Kenyatta/Muthaura Status Conference

The Trial Chamber ordered a status conference in this case prior to the beginning of the trial. It was held on the morning of 14 February 2013 (Valentine’s Day is evidently not a court-sanctioned holiday). The Judges asked participants to give their observations prior to that date on what should be covered during the conference.

The Registry submitted observations in the same vein as the Ruto/Sang Conference discussed above. The Prosecutor also submitted brief observations reiterating her previous concerns about the accused potentially violating summons conditions by interfering with witnesses.

After receiving these observations, the court set out the following agenda for the conference:

  1. Practical modalities for the accused’s attendance at trial
  2. Delayed Prosecution disclosure and impact on the trial date
  3. Scheduling of the 2 Kenya trials.

On the day of the conference, the issue of delayed disclosure and its potential to hold up the trial came up. The Muthaura defence team was particularly vocal in protesting what they saw as the OTP’s tendency to dump evidence on them at ‘the last possible minute”. The word ‘fraud’ was hurled at the OTP (remember witness OTP-4?), with the Muthaura defence suggesting that the Prosecutor misled the Pre-Trial chamber. Judge Eboe-Osuji actually interposed to ‘suggest’ that the defence use a word other than ‘fraud’. All in all a fraught conference.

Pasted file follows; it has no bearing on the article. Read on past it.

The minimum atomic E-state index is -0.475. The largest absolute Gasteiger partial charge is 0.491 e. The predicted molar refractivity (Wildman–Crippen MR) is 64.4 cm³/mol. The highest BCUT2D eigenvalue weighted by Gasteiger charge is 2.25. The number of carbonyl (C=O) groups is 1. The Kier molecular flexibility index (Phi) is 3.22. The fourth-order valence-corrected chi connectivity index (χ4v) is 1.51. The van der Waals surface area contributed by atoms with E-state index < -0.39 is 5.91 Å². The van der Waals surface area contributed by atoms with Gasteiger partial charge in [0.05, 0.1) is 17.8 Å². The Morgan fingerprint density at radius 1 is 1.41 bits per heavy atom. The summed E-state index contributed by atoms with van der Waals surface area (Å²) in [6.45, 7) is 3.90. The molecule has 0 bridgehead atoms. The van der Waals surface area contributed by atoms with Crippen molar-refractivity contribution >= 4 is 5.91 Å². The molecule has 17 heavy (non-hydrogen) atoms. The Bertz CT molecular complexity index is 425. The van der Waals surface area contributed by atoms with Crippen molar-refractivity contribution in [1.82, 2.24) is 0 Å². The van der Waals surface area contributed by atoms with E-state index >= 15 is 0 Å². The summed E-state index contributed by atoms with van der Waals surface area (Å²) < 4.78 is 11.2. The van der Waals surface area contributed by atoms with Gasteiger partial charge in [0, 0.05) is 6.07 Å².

The Kenyatta defence stood up to criticise not just delayed disclosure but the process of redactions which according to them was unbearably onerous on the defence resources (as redactions are peeled away, counsel have to re-analyse each transcript and witness statement afresh). They also argued that these redactions make it difficult to assess the credibility of the sources of the evidence.

In the end both defence teams asked for a delay in the trial to investigate new evidence that the OTP is relying upon; so that the trial would not start in April. The court asked for written submissions that were filed on 20 and 25 of this month (more on them later). The judges then finished by informing the participants that they were awaiting the decision of the presidency on their request to have another chamber appointed so that each of the 2 Kenya cases is heard by a separate chamber.

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Following the Hague trials of 4 Kenyans to the end. A blog by Archie Nyarango

UK Constitutional Law Association

affiliated to the International Association of Constitutional Law

AfricLaw

Advancing the rule and role of law in Africa

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